RUIDOSO, NM (AP) — Authorities lifted some evacuation orders for a mountain community in drought-stricken southern New Mexico as firefighters worked Saturday to contain a wind-driven blaze that killed two people and destroyed more than 200 houses.
Evacuation orders lifted on Friday evening covered around 60% of the roughly 4,500 people who have been ordered to leave their homes since the blaze began on Tuesday, Ruidoso village spokesman Kerry Gladden said on Saturday. , to the Associated Press. Evacuation estimates were previously put at around 5,000 people.
“The big story is that we’re in restocking mode,” Gladden said earlier at a news conference.
Those evacuation orders that remain in effect could be lifted in the coming days, officials said.
Those waiting to return included Barbara Arthur, the owner of a 28-site wooded RV park that had been damaged by the wind but did not burn.
‘We feel blessed,’ said Arthur, who was staying at a motel on Saturday and preparing taco ingredients to take to another RV park for dinner with people displaced by the fire, including some of his tenants. .
Arthur said the fire happened less than half a mile (0.8 kilometres) from her park and she saw flames while evacuating. “It’s the scariest thing I’ve ever experienced in my 71 years of life,” she said.
Bob Moroney, who works for a company that handles overnight rentals at Ruidoso River Resort, said three different groups, about 15 people in total, have been displaced by the fire and are staying in units at the resort.
“These are literally people who left for work in the morning and never came home,” he said, adding that for many their homes are “total losses.” It’s just chimneys and foundations at this point.
Moroney, a qualified broker for Keller Williams Casa Ideal, said for now the displaced are just trying to decompress as they find insurance and other next steps.
Fire incident commander Dave Bales said crews worked to extinguish hot spots and clear lines along the perimeter of the fire to prevent the fire from spreading. The fire was not brought under control, but Bales expressed a mixture of satisfaction with the work done so far and the outlook for the days to come.
Saturday’s weather conditions looked favorable with reduced wind and increased humidity, Bales said. “We have lines. We just want to make sure they hold up in this wind,” he said.
The fire and the winds that spread it brought down power lines and knocked out power to 18,000 customers. Power has been restored to all but a few dozen customers, said Wilson Guinn, an official with Public Service Co.
But people returning home should be careful and call utility officials if they encounter downed lines, Guinn said.
“We may have missed something,” Guinn said. “Don’t try to touch them, fix them, roll them up, whatever.”
Gladden, the village spokesman, said residents should also be aware that high winds earlier in the week may have damaged trees that could still fall or lose limbs.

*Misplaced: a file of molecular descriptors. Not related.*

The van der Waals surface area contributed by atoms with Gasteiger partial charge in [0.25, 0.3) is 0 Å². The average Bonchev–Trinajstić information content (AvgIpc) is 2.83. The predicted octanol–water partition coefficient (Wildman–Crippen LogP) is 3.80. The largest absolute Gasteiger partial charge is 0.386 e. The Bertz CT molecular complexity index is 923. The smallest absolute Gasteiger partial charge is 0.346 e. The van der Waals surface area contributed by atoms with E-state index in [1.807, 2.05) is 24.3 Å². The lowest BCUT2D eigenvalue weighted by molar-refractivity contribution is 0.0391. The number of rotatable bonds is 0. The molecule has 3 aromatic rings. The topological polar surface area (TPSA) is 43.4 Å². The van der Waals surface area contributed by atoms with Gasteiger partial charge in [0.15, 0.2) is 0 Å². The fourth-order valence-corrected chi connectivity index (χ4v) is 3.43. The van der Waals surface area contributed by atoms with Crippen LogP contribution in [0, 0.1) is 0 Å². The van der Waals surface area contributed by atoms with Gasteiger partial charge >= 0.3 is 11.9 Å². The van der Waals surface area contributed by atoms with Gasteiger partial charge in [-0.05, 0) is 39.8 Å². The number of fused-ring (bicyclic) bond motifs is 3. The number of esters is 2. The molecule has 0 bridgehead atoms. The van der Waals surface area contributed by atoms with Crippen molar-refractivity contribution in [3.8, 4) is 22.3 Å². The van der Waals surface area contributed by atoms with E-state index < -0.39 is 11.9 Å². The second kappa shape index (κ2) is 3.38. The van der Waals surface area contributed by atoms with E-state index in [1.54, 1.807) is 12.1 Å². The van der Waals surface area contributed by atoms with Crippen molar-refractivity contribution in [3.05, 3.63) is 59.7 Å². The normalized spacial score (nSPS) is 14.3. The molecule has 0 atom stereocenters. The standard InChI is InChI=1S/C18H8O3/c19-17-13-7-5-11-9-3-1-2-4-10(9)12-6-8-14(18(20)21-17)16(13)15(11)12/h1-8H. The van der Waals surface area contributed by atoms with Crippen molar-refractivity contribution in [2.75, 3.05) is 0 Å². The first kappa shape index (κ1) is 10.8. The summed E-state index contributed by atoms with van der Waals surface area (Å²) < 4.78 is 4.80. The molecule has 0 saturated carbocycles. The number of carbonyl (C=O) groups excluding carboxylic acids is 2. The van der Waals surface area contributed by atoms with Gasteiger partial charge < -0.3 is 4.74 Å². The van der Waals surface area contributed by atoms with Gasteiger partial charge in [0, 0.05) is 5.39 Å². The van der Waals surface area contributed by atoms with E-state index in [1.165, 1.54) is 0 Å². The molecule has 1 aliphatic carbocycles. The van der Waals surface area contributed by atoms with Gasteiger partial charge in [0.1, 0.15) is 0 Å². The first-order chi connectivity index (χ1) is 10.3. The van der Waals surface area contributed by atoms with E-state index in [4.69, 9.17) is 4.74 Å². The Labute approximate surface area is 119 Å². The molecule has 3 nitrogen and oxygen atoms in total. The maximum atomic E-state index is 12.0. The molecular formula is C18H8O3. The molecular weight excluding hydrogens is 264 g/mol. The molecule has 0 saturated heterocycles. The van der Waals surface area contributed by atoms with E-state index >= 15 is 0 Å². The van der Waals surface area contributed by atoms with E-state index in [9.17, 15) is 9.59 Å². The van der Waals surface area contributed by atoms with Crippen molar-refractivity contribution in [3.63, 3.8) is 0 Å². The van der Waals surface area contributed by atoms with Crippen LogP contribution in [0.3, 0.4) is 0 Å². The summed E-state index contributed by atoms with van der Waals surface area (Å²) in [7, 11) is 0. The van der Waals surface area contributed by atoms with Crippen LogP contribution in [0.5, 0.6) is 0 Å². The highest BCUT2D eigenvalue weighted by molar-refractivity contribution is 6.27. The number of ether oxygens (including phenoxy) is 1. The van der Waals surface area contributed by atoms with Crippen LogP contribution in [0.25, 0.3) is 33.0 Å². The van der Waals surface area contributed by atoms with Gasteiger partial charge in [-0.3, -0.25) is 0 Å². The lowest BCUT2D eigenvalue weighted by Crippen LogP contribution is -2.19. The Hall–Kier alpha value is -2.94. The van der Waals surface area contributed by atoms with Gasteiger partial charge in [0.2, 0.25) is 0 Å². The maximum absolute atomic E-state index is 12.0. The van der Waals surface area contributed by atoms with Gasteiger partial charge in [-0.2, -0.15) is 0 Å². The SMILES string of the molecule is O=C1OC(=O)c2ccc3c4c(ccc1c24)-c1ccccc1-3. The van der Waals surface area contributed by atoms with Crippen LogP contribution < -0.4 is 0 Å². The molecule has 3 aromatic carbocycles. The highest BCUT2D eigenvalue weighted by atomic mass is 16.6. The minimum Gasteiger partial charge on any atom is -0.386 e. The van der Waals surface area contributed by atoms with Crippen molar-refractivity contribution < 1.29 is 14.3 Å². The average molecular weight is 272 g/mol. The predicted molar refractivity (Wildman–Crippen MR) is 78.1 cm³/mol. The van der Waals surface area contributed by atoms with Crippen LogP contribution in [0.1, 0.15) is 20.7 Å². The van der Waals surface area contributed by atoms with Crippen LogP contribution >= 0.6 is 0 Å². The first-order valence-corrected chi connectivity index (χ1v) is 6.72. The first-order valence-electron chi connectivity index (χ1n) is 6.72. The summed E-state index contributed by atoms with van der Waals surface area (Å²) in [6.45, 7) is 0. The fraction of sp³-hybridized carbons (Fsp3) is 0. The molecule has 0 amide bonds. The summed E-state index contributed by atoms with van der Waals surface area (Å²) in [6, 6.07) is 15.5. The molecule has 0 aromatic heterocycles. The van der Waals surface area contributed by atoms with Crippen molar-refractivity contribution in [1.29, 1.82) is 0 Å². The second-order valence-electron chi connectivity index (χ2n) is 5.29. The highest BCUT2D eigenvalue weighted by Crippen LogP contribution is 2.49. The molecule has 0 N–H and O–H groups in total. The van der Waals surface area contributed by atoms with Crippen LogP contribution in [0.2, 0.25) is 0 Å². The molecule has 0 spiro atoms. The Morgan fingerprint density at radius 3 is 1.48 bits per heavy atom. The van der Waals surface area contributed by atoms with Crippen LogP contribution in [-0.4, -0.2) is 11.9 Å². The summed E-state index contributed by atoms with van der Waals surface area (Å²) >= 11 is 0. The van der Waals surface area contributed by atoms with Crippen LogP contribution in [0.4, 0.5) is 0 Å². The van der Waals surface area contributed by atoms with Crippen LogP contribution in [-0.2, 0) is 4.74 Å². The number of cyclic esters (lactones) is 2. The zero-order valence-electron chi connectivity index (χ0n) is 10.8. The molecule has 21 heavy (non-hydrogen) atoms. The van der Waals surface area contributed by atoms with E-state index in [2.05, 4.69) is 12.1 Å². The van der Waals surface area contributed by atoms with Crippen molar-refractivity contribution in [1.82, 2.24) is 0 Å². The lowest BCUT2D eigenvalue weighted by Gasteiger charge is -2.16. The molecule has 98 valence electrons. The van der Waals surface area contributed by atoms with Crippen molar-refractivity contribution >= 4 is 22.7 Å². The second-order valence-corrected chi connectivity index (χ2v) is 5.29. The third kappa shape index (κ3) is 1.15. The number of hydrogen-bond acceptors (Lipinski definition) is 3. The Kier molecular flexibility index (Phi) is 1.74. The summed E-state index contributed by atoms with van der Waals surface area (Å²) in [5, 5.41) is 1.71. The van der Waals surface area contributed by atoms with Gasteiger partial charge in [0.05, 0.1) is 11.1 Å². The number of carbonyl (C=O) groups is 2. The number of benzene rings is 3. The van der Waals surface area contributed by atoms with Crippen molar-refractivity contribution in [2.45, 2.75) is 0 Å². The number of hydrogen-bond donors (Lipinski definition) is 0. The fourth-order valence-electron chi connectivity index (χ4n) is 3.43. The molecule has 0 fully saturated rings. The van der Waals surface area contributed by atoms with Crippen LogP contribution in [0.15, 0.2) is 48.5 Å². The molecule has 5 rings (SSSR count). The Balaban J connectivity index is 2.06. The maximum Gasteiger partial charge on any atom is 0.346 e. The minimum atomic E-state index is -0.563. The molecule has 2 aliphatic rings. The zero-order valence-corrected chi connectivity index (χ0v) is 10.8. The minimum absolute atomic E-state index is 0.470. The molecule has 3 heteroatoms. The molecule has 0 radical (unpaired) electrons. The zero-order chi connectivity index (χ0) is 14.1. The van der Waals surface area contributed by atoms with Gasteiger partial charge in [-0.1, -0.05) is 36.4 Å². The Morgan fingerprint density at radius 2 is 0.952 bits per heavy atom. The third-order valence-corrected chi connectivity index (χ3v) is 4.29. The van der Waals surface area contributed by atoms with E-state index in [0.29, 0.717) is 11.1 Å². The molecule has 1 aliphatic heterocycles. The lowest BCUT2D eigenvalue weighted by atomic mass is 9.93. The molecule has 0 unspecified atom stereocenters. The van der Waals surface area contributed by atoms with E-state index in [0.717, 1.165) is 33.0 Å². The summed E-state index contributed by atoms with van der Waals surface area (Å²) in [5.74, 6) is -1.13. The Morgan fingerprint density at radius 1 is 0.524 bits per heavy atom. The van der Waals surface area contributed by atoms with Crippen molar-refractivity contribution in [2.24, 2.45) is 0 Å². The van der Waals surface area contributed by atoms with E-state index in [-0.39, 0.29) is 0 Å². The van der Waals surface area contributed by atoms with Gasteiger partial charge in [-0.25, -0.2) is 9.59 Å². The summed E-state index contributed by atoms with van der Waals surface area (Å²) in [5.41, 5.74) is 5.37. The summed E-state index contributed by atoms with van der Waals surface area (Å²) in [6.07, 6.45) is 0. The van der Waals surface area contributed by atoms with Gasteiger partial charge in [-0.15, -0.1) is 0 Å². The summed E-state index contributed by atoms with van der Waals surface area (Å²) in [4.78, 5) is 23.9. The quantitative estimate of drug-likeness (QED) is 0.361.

“It is significant that what triggered this whole event was a major windstorm,” she said.
Hotlines came on Friday afternoon as residents reported more smoke, which Fire Information Officer Mike De Fries said was caused by outbreaks inside the building. blaze as flames found pockets of unburned fuel.
The fire started in the neighborhood and then spread to more remote areas, De Fries said on Saturday. Authorities are investigating the cause.
“What you have here in Ruidoso are stretches where houses are destroyed, several houses are destroyed in the neighborhoods,” De Fries said. “And then there is the clear evidence and the trace of the fire as it progressed further north and west and in some cases from neighborhood to neighborhood as it burned through north and east of the village of Ruidoso.”
Authorities have yet to release the names of the deceased couple. Their bodies were found after worried family members contacted police, saying the couple had planned to evacuate on Tuesday when the fire erupted, but were not found later that day .
On Saturday, the fire had burned 9.6 square miles (25 square kilometers) of woods and brush.
Warmer, drier weather, coupled with decades of fire suppression, has contributed to an increase in the number of acres burned by wildfires, fire scientists say. The problem is exacerbated by a 20-plus-year Western mega-drought that studies have shown is linked to human-induced climate change.
There are other fires in the state, including the smaller Nogal Canyon Fire northwest of Ruidoso. That fire was caused by downed power lines, De Fries said, and burned six homes and eight outbuildings. People were ordered to leave the area.
“We’re in a time right now, albeit very early in the year, where places like New Mexico have had additional periods of extremely dry weather,” De Fries said. “Combining that with some winds, you can see by the number of fires that are happening and the number of new starts every day and every week that fire conditions are a big concern.”
A decade ago, Ruidoso was the site of the most destructive wildfire in New Mexico’s recorded history when more than 240 homes burned and nearly 70 square miles (181 square kilometers) of forest were blackened by a fire caused by lightning.
While many older residents call Ruidoso home year-round, the population of around 8,000 swells to around 25,000 during the summer months as Texans and New Mexicans from warmer climes seek respite.
This story has been corrected to spell a Fire Information Officer’s last name as De Fries, not DeFries.
Associated Press reporter Julie Walker contributed to this report.